Before doubling down on mobile, any business should first ask themselves if they really understand mobility as a behavior and lifestyle, followed by tough questions about the role mobile plays in their business. From there, a strategy for mobile, built on an understanding of mobility, can take root.

Build on the expensive lessons learned from past bubbles and there will be less “blood” all around.

Read the full article: The Future Isn’t About Mobile; It’s About Mobility »

IOC Gets Social With New Olympics Hub Integrating Instagram, Facebook, Google+, Twitter, Tumblr, Foursquare

With the Olympics due to start in just over a week, the International Olympic Committee has finally taken the wraps off a new social media hub, apart from its main website, for athletes and fans to cosy up to one another. It will include integrations with leading social media sites like Instagram, Tumblr, Facebook, Foursquare and Google+, along with some content created on the site itself. The news comes at the same time that we have seen broadcasters like the BBC and NBC, Internet portals like Yahoo, and Facebook itself unveil their own digital Olympics strategies — all vying for the same eyeballs during the two-week event.

In light of all the other Olympics initiatives from third parties, on the face of it this looks like the IOC’s attempt to get its own grip on the event. There is certainly a market for Olympic content. The IOC says it already has some 2,000 athletes signed up to aggregate Twitter feeds, and that it already has more than 30,000 followers on Instagram in the 60 days since it launched an account. (The accounts are at @olympics and @facesofolympian.)

At the same time, there is also a drive from athletes themselves to communicate better with fans: “Social media has been a great way to connect with fans and share not just my stories but the stories of other amazing people and athletes. I regularly use it to share my experiences and provide inspiration,” said Oscar Pistorius, one of the athletes (South Africa, athletics) who attended a launch of the portal in London last night.

The centerpiece of the IOC’s approach will be the Olympic Athletes’ Hub, which will not only aggregate the Twitter and Facebook streams of Olympic athletes, but will be the window to all of the IOC’s other social endeavors.

The hub will include a separate section, Inside the Olympic Village where different athletes will appear for live chats with athletes staying in the village.

And there are more social media plans in the works: Instagram has also collaborated with the IOC on a special section for the hub called “Faces of Olympians” which aggregate photos taken of the athletes during the Games. This section is not yet live, but it looks like it will be a collection of candid-yet-official (read, not crowdsourced) pictures. Tagged with #facesofolympian, they will run on a separate “Faces” tab in the hub.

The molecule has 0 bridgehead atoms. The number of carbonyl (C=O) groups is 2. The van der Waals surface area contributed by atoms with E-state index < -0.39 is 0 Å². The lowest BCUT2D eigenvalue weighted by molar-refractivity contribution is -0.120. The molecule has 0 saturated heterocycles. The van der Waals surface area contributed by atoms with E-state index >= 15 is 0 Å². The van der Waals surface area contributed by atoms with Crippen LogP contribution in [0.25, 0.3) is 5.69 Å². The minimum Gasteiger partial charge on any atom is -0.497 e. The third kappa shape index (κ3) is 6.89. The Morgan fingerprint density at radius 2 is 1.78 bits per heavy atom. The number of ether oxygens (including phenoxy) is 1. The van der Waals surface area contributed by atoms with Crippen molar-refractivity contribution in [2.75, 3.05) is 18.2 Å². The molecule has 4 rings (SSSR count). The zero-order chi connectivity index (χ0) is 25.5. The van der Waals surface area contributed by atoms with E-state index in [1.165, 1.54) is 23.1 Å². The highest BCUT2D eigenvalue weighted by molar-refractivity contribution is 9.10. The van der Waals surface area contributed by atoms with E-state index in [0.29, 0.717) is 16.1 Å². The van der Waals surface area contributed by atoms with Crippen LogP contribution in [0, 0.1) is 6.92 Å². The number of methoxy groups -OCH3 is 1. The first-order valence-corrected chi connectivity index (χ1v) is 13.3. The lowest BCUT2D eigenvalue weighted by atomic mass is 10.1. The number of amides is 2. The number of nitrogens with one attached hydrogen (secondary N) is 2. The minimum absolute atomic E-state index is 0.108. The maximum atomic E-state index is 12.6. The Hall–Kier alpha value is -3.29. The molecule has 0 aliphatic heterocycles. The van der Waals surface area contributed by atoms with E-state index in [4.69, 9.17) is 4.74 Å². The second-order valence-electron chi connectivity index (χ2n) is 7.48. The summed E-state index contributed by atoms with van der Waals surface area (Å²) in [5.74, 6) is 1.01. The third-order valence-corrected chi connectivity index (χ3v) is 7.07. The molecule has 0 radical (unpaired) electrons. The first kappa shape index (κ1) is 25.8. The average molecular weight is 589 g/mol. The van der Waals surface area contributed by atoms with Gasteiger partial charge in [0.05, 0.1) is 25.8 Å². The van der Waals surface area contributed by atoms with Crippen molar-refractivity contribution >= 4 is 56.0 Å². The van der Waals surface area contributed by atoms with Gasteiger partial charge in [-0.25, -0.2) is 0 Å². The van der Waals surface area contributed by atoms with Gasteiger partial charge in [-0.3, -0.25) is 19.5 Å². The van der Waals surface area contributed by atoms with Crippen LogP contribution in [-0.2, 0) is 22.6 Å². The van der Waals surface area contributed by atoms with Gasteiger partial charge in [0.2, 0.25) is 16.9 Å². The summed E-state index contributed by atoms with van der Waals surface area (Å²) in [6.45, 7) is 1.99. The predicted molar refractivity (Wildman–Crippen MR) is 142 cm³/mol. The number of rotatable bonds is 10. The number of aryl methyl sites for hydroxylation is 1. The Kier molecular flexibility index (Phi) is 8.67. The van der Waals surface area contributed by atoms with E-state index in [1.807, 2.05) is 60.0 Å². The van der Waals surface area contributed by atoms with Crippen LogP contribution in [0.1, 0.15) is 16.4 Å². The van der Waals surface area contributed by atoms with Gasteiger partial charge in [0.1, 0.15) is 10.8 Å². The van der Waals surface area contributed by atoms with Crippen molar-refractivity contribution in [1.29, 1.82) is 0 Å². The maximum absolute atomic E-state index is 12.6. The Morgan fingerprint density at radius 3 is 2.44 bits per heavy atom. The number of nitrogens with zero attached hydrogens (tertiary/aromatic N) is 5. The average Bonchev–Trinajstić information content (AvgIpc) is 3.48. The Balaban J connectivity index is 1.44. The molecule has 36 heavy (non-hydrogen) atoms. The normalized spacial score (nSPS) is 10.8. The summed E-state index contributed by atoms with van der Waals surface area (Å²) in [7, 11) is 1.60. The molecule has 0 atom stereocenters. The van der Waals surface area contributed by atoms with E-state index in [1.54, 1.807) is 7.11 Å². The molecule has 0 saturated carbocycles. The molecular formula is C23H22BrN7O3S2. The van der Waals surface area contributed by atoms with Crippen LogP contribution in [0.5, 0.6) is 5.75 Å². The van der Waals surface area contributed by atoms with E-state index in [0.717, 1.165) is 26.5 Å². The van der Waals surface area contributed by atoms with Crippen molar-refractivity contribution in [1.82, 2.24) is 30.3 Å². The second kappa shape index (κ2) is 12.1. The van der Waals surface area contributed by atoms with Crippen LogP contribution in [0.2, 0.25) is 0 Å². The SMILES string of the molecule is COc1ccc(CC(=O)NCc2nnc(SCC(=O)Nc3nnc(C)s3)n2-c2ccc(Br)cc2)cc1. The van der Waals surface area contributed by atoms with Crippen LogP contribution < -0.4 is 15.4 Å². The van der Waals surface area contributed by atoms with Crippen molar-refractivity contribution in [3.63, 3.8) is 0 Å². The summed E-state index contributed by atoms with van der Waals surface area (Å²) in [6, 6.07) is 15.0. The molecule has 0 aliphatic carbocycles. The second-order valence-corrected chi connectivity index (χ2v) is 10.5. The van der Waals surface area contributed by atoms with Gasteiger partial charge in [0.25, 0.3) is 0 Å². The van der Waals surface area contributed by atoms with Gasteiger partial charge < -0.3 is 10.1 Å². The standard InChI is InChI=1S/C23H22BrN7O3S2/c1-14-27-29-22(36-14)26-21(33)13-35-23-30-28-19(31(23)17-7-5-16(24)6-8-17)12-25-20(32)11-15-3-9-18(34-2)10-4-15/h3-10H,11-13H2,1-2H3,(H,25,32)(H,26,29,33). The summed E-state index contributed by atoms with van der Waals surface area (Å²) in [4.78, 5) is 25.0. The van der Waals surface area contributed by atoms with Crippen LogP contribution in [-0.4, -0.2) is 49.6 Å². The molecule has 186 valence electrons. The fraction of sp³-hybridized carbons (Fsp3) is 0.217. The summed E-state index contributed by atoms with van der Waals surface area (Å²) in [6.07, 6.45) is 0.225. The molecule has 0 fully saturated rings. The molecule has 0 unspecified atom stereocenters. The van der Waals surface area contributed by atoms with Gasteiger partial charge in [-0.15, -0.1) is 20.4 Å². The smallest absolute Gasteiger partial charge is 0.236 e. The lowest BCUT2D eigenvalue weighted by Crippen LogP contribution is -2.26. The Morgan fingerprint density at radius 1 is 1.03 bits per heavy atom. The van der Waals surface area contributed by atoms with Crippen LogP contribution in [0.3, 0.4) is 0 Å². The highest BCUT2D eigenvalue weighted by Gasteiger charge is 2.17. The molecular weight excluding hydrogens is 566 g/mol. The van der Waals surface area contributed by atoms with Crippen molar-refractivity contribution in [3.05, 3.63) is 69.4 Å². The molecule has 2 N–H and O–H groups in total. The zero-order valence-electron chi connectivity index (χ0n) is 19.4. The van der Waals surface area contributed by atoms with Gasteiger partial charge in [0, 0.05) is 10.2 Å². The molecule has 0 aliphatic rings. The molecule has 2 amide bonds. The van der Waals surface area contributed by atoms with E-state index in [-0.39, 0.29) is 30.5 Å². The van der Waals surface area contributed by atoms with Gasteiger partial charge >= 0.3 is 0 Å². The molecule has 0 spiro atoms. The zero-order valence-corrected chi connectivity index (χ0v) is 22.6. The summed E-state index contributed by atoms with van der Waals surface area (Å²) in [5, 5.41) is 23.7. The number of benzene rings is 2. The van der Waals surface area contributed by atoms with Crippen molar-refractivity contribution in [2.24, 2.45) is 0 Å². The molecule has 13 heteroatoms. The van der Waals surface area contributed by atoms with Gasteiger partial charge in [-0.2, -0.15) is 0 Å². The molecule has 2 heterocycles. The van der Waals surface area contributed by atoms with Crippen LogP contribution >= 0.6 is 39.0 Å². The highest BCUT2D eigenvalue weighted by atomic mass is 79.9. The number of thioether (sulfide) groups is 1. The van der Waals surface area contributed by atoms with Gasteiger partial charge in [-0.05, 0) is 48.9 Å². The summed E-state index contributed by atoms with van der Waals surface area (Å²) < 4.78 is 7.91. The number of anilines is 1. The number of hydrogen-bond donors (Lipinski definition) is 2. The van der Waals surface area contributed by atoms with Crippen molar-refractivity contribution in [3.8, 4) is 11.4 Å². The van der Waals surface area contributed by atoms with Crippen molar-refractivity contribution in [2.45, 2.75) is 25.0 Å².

The IOC is also dabbling in a bit of social gaming: the Olympic Challenge (also yet to be launched) is a kind of “Fantasy Olympics” format, with fans to compete against friends and other fans predicting who will win what in different events. The game will be integrated with Facebook’s Open Graph, meaning the results will also appear in your feeds on the social network. The IOC doesn’t specify but it may well also appear on Facebook’s own Olympic page. Unlike some social games on Facebook or beyond, there doesn’t appear to be any fees associated with playing the game or financial rewards for winning.

Also coming up are Tumblr blogs covering a number of different aspects of the event: a general aggregation of social feeds; another for the Instagram photo feed; another for photos from Getty Images; and one more for Olympic fashion (street style in the village I supppose).

Foursquare is also being tapped for the event, with people being able to check in to different venues and get special Olympic Ticket badges with some free ticket giveaways in the process. More free tickets will come by way of a Facebook photo contest on its official page there, the IOC says. And as we mentioned at the Facebook launch, the IOC is also including a Google+ page into the mix.

Read the full article: IOC Gets Social With New Olympics Hub Integrating Instagram, Facebook, Google+, Twitter, Tumblr, Foursquare »

6 Ways to drive more Pinterest engagement

Are you engaging your fans on Pinterest?

Pinterest has been growing at an amazing pace. Recently, comScore reported that Pinterest grew by 4377% since May 2011. This is because people like to be engaged with images.

The good thing about Pinterest is that every new post is an image around which a lot of engagement can be driven. So there’s great potential to drive a lot of engagement on this social media network. Here are 6 ways to drive more engagement with images on Pinterest.

#1: Run Competitions – People love taking part in competitions, whether it’s to win a coupon, money, get their two minutes of fame or just for fun. On Pinterest, you can run competitions where the winner is the user who pins the best pictures or has the Pinterest board with the best collection of pins. You could also do something creative like Peugeot Panama.